Seoul's best tattoo artists
Inside "illegal" tattoo culture in South Korea
Words— Cynthia Chou
There is a modern myth that tattoos are illegal in South Korea. Combined with the rising popularity of Korean tattoo artists on Instagram, this apparent fact has seemed to capture the Western world's curiosity. In the past few years, countless online forums have risen to discuss the finer details of Seoul’s underground tattoo scene and with that, an increasing number of tourists are seeking out local artists for an ink job.
But all mystique aside, the truth is that while the practice of tattooing has had its challenges and a long and storied path to social acceptance in the country, they are far from banned. In the country's past, they were a way to label criminals with their crimes; today they’re more of eyebrow-raising aesthetic choice, but one that still holds very real social consequences.
Korean beauty standards pass strong judgement on skin that is not ‘pure’ and pale; take a walk down the streets of Seoul, and you will see walls and walls of advertisements for surgeries and potions that promise whiter skin, bigger eyes, narrower jaws, and even longer legs for men and women alike. The ideal beauty standard is so homogenized and ingrained in the Korean cultural consciousness, that any deviation from this norm is almost impossible to find. Having visible tattoos makes you near unemployable, and also bars you from entering military service (a legal obligation for all South Korean men).
Despite all this, the presence of a tattoo culture in Seoul has been growing, with an estimated one to two million Koreans now getting inked per year. Whereas the mainstream acceptance of tattoos in the West can be attributed to the biker and hippie countercultures of the 1960s, the social acceptance of tattooing in Korea has been emerging over the past two to three years thanks to the popularity of a flourishing hip-hop scene that has many K-idols flaunting their ink in the public eye.
If anything, the restrictions placed on the practice has given the art more of an underground appeal; parlours in South Korea won't advertise their practice with any signage, and artists and locations can only be found in the same way as a speakeasy – through prior online research and contact.
Often synonymous with fine, intricate line work that evokes the illustrative style of manga, Seoul’s scene possesses an unofficial but recognizable style. Many of the most influential tattoo artists found on Instagram today are calling this city home. If you’re looking to get inked, we have a collection of some of the best of the best names in the game.
The combination of science fiction fantasy and haunting feminine characters is becoming more and more of a common motif in the tattoo world, but no one quite does it like @oozy_tattoo. Drawing stylistic inspiration from his background in traditional animation, and from artists such as Ren Hang and Hayao Miyazaki, the fine black lines and etching-like pointillism of his work hit the perfect balance between Japanese gore art and romantic illustration.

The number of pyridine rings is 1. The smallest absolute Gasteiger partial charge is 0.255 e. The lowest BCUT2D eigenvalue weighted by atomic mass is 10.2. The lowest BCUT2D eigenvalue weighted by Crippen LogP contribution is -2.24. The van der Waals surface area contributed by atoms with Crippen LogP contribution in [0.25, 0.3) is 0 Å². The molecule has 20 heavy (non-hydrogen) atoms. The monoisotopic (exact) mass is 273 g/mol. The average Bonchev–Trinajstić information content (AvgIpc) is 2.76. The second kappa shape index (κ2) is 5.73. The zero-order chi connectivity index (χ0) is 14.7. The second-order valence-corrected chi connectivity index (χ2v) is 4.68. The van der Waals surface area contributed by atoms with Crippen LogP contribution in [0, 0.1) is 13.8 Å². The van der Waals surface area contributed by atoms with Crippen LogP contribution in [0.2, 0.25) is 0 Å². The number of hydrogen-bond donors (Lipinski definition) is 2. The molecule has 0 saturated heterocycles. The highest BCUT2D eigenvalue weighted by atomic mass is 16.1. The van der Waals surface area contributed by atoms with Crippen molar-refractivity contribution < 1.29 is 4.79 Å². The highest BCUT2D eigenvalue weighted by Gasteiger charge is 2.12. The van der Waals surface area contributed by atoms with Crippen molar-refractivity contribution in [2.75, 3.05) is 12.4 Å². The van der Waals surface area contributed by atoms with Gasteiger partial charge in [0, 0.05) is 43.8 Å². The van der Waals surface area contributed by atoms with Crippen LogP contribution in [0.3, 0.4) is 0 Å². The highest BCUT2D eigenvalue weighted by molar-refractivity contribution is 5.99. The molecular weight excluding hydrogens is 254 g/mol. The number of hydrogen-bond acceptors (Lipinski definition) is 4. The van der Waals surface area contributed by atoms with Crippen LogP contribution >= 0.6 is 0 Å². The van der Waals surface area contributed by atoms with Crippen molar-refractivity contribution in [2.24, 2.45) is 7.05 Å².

In the same vein of manga and femme fatales, @_suzani bases her haunting black and red imagery on her own fictional character, created from a fusion of the horror manga Tomie and the Manbi mask from Japanese Noh theatre. A vengeful heroine who rises again and again from the dead after suffering at the hands of men for her beauty, Suzani’s pieces make a subtle statement on gender inequality in a society that is still very traditional in its views on gender roles.
For the same fine-line, single-needle work but with a softer edge, look to the work of Mio, aka @cochlea1313. Inspired by botanicals, animals and anatomy, her illustrative style is a little more delicate, the outlines a little finer, the illustrations a little more evocative of nature, of florals, of faceless and demure girls seeking solace from graceful and majestic creatures.
Another major name is @soltattoo, who deals in feminine pastels that are stunningly akin to watercolours. Her layering technique and complimenting of colours is phenomenally skilled, whether it’s the reflective blues of a single snowflake or a whole recreation of a Klimt painting.
Doha & Kiljun
For the more abstract, minimalist, and experimental, @doha_tattooer is paving the way for a new style emerging in the Seoul tattoo scene – while those looking for high-contrast realism and slightly more traditional blackwork should book sessions with @kiljun.
If you find yourself in Korea and want to get a bit of ink, whatever you decide on, just bear in mind that while it's quite easy to find tattoo specialists and artists in Seoul, only registered medical professionals are legally allowed to work as tattoo artists. Consequently, there is a huge gap in safety regulations around the practice as most tattooists are not doctors. Make sure you do your due diligence and thoroughly research any artist you plan to visit.